Local dairy farmers get an unexpected letter in the mail informing them their thousands of gallons of milk produced are no longer needed.

The dairy farming industry has been struggling in recent years, but a 90-day notice from Dean Foods Company could put many local farms completely out of business.  The company operates five processing facilities in Pennsylvania and gets their milk from independent dairy farmers.

Recently, Dean Foods lost two major retail accounts leading the company to make a quick decision to terminate agreements with 42 dairy farms across Pennsylvania; 16 of those on the western side of the state.

Local farmers were notified just weeks ago that by May 31st, their milk was no longer needed.

Dean Curtis, tells us, “That means that their whole way of life is gone. They’ve lost everything they’ve worked maybe 20, 30, 40 years for. They’ve lost it. They have no recourse.”

Dean owns Curtis Dairy Farms in Wattsburg, in business for 50 years.  He is one of the few lucky farmers who did not receive a letter.  “It’s just a bad situation out there for these people. Prices are already down for dairy farmers so bad that they’re struggling. So hard… and to get this letter on top of this….” 

Curtis’ barn is filled with nearly 150 cows that produce milk and all of that milk goes to Dean Foods.  He tells us, “They pick it up every other day. That’s the state law. We send around…. between 13 and 15 thousand pounds every other day.”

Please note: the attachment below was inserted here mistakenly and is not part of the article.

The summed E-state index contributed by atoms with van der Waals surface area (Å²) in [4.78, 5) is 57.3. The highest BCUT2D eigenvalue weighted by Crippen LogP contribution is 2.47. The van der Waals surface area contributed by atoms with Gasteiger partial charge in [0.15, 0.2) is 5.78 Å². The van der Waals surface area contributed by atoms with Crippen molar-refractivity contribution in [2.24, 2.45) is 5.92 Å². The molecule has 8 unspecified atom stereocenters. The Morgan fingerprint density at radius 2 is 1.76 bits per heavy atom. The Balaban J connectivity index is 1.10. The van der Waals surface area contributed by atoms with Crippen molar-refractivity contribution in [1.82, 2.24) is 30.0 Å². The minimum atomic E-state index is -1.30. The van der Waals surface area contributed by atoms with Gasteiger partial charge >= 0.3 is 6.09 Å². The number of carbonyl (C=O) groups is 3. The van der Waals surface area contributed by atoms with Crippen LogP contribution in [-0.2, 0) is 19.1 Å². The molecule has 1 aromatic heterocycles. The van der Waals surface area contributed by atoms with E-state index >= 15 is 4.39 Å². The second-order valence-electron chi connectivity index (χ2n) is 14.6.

What do the farmers with terminated contracts do after May 31st?  Best case scenario, farmers will find a new market to sell their milk.  Others will be forced to sell the majority of their cows.  Some may have other sources of farm income to support themselves.  Worst case scenario, they’ll have to sell their farm and leave the farming business.

Jayne Sebright, Executive Director Center for Dairy Excellence, says, “The milk industry is very volatile. Milk prices go up and down and … milk is a very perishable product and supplies ebb and flow and any slight change in the supply and demand causes a big change in the price.”

Sebright says she was told that there are not any other letters from Dean Foods to come in the near future, so farmers, like Dean Curtis, have been spared… for now…